Although the single I Can't Believe A Word You Say is lean on lyrics and perhaps too repetitive at times, the dueling guitar and harmonica is a musical masterpiece in reminding everyone where rock and roll came from. The breakdown is exceptionally adept at delivering maximum effect with minimal means.
I Don't Believe A Word You Say is a rock-infused blues howler.
The breakdown is every bit of what Harper does best while showcasing Musselwhite, one of the greatest electric blues harmonica players ever. He was inducted into the Blues Hall of Fame in 2010 after a resurgence in his career a decade earlier.
Musselwhite has put out more than 20 records and contributed guest performances on albums by singers as diverse as Bonnie Raitt, INXS, and Tom Waits. He met Harper during a recording session with John Lee Hooker. Ever since, the two have discussed collaborating for a nearly a decade.
It's obvious that the pairing shows two musicians who have connected personally and musically. Accompanied by Jason Mozersky (guitar), Jesse Ingalls (bass) and Jordan Richardson (drums), I Don't Believe A Word You Say comes across as spontaneous as it is heartfelt with bits of instrumental finesse to create a wildly layered sound.
The song itself is politically infused, without being overbearing. Much of it comes across like a buring commentary of the times. Some folks are quick to blame current circumstances on anything and everything else but never take responsibility. The few lyric lines that don't get swallowed up in the chorus capture a growing world weariness of rhetoric with little action.
"Blame it on hard living. Blame it on the times. Blame it on the victims all stumbling begin. I don't even need to look you in the eye. I don't believe a word you say." — Ben Harper
Not all of the upcoming album, Get Up!, due in January, is expected to be as pointed or blend elements of blues and rock. Much like previous work by Harper, the 10-track call-to-action album mixes in blues, gospel, roots, and R&B. All of the songs were written (or co-written) by Harper.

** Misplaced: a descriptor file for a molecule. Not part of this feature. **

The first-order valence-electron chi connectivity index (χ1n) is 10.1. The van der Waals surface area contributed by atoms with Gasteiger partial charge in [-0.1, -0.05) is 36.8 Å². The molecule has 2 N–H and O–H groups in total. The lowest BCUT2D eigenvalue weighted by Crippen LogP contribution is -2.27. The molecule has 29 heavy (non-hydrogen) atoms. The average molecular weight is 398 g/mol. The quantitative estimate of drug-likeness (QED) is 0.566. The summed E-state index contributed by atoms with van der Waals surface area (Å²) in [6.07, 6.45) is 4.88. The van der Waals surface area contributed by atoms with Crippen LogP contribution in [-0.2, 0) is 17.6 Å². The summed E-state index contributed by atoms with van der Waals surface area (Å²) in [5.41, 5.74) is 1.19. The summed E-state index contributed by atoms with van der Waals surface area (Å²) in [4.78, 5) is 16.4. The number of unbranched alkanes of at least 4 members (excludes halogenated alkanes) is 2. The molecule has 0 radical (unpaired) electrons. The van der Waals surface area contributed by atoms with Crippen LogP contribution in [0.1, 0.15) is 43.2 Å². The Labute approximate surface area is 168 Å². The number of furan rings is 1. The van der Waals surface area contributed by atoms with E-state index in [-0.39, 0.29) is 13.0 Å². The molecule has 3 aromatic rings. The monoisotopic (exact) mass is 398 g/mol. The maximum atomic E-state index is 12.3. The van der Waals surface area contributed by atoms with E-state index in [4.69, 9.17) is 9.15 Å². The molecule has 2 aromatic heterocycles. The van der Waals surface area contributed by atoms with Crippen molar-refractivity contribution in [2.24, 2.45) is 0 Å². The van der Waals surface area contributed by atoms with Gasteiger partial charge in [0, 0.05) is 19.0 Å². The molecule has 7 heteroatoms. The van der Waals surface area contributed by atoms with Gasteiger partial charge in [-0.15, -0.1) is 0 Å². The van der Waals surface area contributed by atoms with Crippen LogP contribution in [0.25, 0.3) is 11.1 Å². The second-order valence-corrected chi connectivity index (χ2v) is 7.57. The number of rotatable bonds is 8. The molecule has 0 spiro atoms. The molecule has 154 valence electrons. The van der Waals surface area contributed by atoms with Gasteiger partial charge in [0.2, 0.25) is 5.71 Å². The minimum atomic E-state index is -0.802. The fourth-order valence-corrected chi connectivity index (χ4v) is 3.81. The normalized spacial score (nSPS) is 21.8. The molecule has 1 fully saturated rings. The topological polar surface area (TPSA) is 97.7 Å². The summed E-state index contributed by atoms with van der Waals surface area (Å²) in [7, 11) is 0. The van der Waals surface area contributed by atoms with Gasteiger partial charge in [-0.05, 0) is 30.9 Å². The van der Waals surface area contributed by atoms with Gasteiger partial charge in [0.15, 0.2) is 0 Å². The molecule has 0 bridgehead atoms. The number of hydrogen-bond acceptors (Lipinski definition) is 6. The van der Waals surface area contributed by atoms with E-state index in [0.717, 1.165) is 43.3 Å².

Still, Musselwhite lends plenty of himself to the album, making arrangements that not only accompany but also accentuate the vocals. There is a spirituality to it at times as Musselwhite either responds to or repeats the sentiment of Harper's lyrics with his own musical punctuation.
If the album does anything, it demonstrates that blues is meant to be a community, with each musician complementing or lending something to the music. The depth and substance have the capacity to move people, often telling a story that sticks with you from the first chord to the last refrain.
It's also great to see Musselwhite get equal billing on the Harper album. Musselwhite is truly a legend in some circles, given that he lived the blues as much as he played them. As people like Elvis Presley, Jerry Lee Lewis, and Johnny Cash were defining music, Musslewhite was digging ditches, laying concrete, and running moonshine before immersing himself in music.
It all nearly came to end in the 1980s when alcoholism almost got the better of him. He stopped drinking in 1987. And a few years later he found himself signed with Alligator Records.
I Don't Believe A Word You Say Starts At 7.7 On The Liquid Hip Richter Scale.
Knowing Harper, there will no doubt be better songs (lyrically) on the 10-track album. But I Don't Believe A Word You Say still wins in its ability to showcase the musicians and Harper's incessant vocals as they punch the air. A little more to the story would have lit up the boards, but we'll still take it.
I Don't Believe A Word You Say by Ben Harper and Charlie Musselwhite is available on iTunes. You can also find I Don't Believe A Word You Say on Amazon. Harper is also seeing another dream of his come true. He is serving on the Tony Hawk Foundation to help build skate parks for at-risk kids and came up with an idea to match skaters, musicians, and artists together. The idea is cool enough to be a good will pick here in the near future.